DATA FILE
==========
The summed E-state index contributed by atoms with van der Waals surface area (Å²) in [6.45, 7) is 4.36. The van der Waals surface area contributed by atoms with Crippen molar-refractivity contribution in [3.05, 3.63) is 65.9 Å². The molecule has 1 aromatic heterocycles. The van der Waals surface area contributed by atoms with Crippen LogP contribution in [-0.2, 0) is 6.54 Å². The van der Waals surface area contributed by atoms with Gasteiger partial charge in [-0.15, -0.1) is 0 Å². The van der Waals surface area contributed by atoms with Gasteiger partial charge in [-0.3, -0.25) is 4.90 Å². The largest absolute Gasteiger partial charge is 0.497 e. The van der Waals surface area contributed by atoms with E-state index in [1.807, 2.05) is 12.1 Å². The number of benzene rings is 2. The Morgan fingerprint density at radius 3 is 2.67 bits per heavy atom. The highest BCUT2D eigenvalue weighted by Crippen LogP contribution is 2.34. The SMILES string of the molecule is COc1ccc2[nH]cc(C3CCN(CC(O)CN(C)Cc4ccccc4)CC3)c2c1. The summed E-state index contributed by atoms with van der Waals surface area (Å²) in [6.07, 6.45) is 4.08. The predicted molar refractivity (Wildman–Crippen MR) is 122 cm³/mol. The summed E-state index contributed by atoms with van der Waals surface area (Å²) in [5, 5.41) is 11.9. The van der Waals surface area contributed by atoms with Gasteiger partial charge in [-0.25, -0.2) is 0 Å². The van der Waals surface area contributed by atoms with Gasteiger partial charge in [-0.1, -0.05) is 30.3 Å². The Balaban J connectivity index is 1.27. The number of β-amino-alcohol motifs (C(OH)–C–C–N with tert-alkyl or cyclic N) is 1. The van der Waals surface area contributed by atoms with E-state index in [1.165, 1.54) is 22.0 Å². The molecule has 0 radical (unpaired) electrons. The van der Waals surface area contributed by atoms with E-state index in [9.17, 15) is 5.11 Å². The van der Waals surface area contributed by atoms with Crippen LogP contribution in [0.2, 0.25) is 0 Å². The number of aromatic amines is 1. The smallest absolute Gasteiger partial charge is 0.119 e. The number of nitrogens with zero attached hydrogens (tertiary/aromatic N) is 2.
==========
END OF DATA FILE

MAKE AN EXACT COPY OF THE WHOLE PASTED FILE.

The summed E-state index contributed by atoms with van der Waals surface area (Å²) in [6.45, 7) is 4.36. The van der Waals surface area contributed by atoms with Crippen molar-refractivity contribution in [3.05, 3.63) is 65.9 Å². The molecule has 1 aromatic heterocycles. The van der Waals surface area contributed by atoms with Crippen LogP contribution in [-0.2, 0) is 6.54 Å². The van der Waals surface area contributed by atoms with Gasteiger partial charge in [-0.15, -0.1) is 0 Å². The van der Waals surface area contributed by atoms with Gasteiger partial charge in [-0.3, -0.25) is 4.90 Å². The largest absolute Gasteiger partial charge is 0.497 e. The van der Waals surface area contributed by atoms with E-state index in [1.807, 2.05) is 12.1 Å². The number of benzene rings is 2. The Morgan fingerprint density at radius 3 is 2.67 bits per heavy atom. The highest BCUT2D eigenvalue weighted by Crippen LogP contribution is 2.34. The SMILES string of the molecule is COc1ccc2[nH]cc(C3CCN(CC(O)CN(C)Cc4ccccc4)CC3)c2c1. The summed E-state index contributed by atoms with van der Waals surface area (Å²) in [6.07, 6.45) is 4.08. The predicted molar refractivity (Wildman–Crippen MR) is 122 cm³/mol. The summed E-state index contributed by atoms with van der Waals surface area (Å²) in [5, 5.41) is 11.9. The van der Waals surface area contributed by atoms with Gasteiger partial charge in [-0.25, -0.2) is 0 Å². The van der Waals surface area contributed by atoms with Gasteiger partial charge in [-0.1, -0.05) is 30.3 Å². The Balaban J connectivity index is 1.27. The number of β-amino-alcohol motifs (C(OH)–C–C–N with tert-alkyl or cyclic N) is 1. The van der Waals surface area contributed by atoms with E-state index in [1.165, 1.54) is 22.0 Å². The molecule has 0 radical (unpaired) electrons. The van der Waals surface area contributed by atoms with E-state index in [9.17, 15) is 5.11 Å². The van der Waals surface area contributed by atoms with Crippen LogP contribution in [0.2, 0.25) is 0 Å². The number of aromatic amines is 1. The smallest absolute Gasteiger partial charge is 0.119 e. The number of nitrogens with zero attached hydrogens (tertiary/aromatic N) is 2.